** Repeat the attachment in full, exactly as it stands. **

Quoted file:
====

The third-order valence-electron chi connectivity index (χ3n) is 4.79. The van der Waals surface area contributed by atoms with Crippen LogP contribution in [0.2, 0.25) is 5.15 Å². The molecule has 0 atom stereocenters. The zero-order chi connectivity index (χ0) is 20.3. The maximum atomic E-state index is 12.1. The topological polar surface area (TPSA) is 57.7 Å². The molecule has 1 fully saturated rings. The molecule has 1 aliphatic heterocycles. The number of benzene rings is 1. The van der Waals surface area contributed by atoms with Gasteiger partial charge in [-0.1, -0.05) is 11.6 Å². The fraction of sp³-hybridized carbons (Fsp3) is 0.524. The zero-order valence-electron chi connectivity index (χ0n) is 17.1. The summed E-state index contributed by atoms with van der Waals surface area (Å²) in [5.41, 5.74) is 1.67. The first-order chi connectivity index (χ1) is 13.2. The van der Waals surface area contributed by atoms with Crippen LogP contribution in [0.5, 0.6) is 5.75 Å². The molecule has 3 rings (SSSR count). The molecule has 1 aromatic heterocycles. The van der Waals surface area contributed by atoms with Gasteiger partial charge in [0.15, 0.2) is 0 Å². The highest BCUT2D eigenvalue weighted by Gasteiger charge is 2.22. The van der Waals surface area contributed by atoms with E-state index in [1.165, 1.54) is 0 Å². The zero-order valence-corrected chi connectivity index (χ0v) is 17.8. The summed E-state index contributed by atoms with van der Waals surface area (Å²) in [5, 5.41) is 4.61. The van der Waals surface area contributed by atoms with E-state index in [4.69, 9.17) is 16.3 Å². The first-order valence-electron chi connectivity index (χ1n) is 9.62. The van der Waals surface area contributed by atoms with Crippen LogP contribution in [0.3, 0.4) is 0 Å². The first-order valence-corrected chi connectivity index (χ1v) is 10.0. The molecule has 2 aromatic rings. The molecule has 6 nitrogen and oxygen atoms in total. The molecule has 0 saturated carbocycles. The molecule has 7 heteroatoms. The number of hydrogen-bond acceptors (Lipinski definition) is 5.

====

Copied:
The third-order valence-electron chi connectivity index (χ3n) is 4.79. The van der Waals surface area contributed by atoms with Crippen LogP contribution in [0.2, 0.25) is 5.15 Å². The molecule has 0 atom stereocenters. The zero-order chi connectivity index (χ0) is 20.3. The maximum atomic E-state index is 12.1. The topological polar surface area (TPSA) is 57.7 Å². The molecule has 1 fully saturated rings. The molecule has 1 aliphatic heterocycles. The number of benzene rings is 1. The van der Waals surface area contributed by atoms with Gasteiger partial charge in [-0.1, -0.05) is 11.6 Å². The fraction of sp³-hybridized carbons (Fsp3) is 0.524. The zero-order valence-electron chi connectivity index (χ0n) is 17.1. The summed E-state index contributed by atoms with van der Waals surface area (Å²) in [5.41, 5.74) is 1.67. The first-order chi connectivity index (χ1) is 13.2. The van der Waals surface area contributed by atoms with Crippen LogP contribution in [0.5, 0.6) is 5.75 Å². The molecule has 3 rings (SSSR count). The molecule has 1 aromatic heterocycles. The van der Waals surface area contributed by atoms with Gasteiger partial charge in [0.15, 0.2) is 0 Å². The highest BCUT2D eigenvalue weighted by Gasteiger charge is 2.22. The van der Waals surface area contributed by atoms with E-state index in [1.165, 1.54) is 0 Å². The zero-order valence-corrected chi connectivity index (χ0v) is 17.8. The summed E-state index contributed by atoms with van der Waals surface area (Å²) in [5, 5.41) is 4.61. The van der Waals surface area contributed by atoms with E-state index in [4.69, 9.17) is 16.3 Å². The first-order valence-electron chi connectivity index (χ1n) is 9.62. The van der Waals surface area contributed by atoms with Crippen LogP contribution in [0.3, 0.4) is 0 Å². The first-order valence-corrected chi connectivity index (χ1v) is 10.0. The molecule has 2 aromatic rings. The molecule has 6 nitrogen and oxygen atoms in total. The molecule has 0 saturated carbocycles. The molecule has 7 heteroatoms. The number of hydrogen-bond acceptors (Lipinski definition) is 5.